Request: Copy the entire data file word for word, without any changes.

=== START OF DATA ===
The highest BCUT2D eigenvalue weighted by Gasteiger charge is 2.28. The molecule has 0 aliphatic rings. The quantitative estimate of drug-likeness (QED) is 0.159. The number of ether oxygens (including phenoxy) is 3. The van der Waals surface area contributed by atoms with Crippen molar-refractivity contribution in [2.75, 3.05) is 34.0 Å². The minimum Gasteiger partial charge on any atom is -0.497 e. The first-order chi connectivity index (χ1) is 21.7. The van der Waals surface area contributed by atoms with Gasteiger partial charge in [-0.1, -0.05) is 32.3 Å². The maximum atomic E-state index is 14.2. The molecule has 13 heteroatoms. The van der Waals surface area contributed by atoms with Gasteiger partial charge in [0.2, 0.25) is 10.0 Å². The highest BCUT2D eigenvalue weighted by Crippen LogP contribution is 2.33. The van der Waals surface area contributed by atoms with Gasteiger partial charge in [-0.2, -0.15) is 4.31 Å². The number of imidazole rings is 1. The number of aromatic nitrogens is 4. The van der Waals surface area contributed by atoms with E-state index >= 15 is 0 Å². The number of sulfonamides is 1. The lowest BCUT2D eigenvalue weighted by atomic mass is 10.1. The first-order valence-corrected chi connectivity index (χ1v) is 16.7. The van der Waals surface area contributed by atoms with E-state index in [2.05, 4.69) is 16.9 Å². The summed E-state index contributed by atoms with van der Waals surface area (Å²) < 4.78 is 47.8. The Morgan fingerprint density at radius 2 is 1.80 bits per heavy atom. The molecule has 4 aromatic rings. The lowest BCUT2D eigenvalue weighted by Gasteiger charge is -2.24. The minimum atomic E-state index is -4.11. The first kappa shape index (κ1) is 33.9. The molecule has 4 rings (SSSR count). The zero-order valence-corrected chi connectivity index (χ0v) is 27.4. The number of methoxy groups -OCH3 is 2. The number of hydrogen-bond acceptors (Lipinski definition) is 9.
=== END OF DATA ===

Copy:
The highest BCUT2D eigenvalue weighted by Gasteiger charge is 2.28. The molecule has 0 aliphatic rings. The quantitative estimate of drug-likeness (QED) is 0.159. The number of ether oxygens (including phenoxy) is 3. The van der Waals surface area contributed by atoms with Crippen molar-refractivity contribution in [2.75, 3.05) is 34.0 Å². The minimum Gasteiger partial charge on any atom is -0.497 e. The first-order chi connectivity index (χ1) is 21.7. The van der Waals surface area contributed by atoms with Gasteiger partial charge in [-0.1, -0.05) is 32.3 Å². The maximum atomic E-state index is 14.2. The molecule has 13 heteroatoms. The van der Waals surface area contributed by atoms with Gasteiger partial charge in [0.2, 0.25) is 10.0 Å². The highest BCUT2D eigenvalue weighted by Crippen LogP contribution is 2.33. The van der Waals surface area contributed by atoms with Gasteiger partial charge in [-0.2, -0.15) is 4.31 Å². The number of imidazole rings is 1. The number of aromatic nitrogens is 4. The van der Waals surface area contributed by atoms with E-state index >= 15 is 0 Å². The number of sulfonamides is 1. The lowest BCUT2D eigenvalue weighted by atomic mass is 10.1. The first-order valence-corrected chi connectivity index (χ1v) is 16.7. The van der Waals surface area contributed by atoms with E-state index in [2.05, 4.69) is 16.9 Å². The summed E-state index contributed by atoms with van der Waals surface area (Å²) < 4.78 is 47.8. The Morgan fingerprint density at radius 2 is 1.80 bits per heavy atom. The molecule has 4 aromatic rings. The lowest BCUT2D eigenvalue weighted by Gasteiger charge is -2.24. The minimum atomic E-state index is -4.11. The first kappa shape index (κ1) is 33.9. The molecule has 4 rings (SSSR count). The zero-order valence-corrected chi connectivity index (χ0v) is 27.4. The number of methoxy groups -OCH3 is 2. The number of hydrogen-bond acceptors (Lipinski definition) is 9.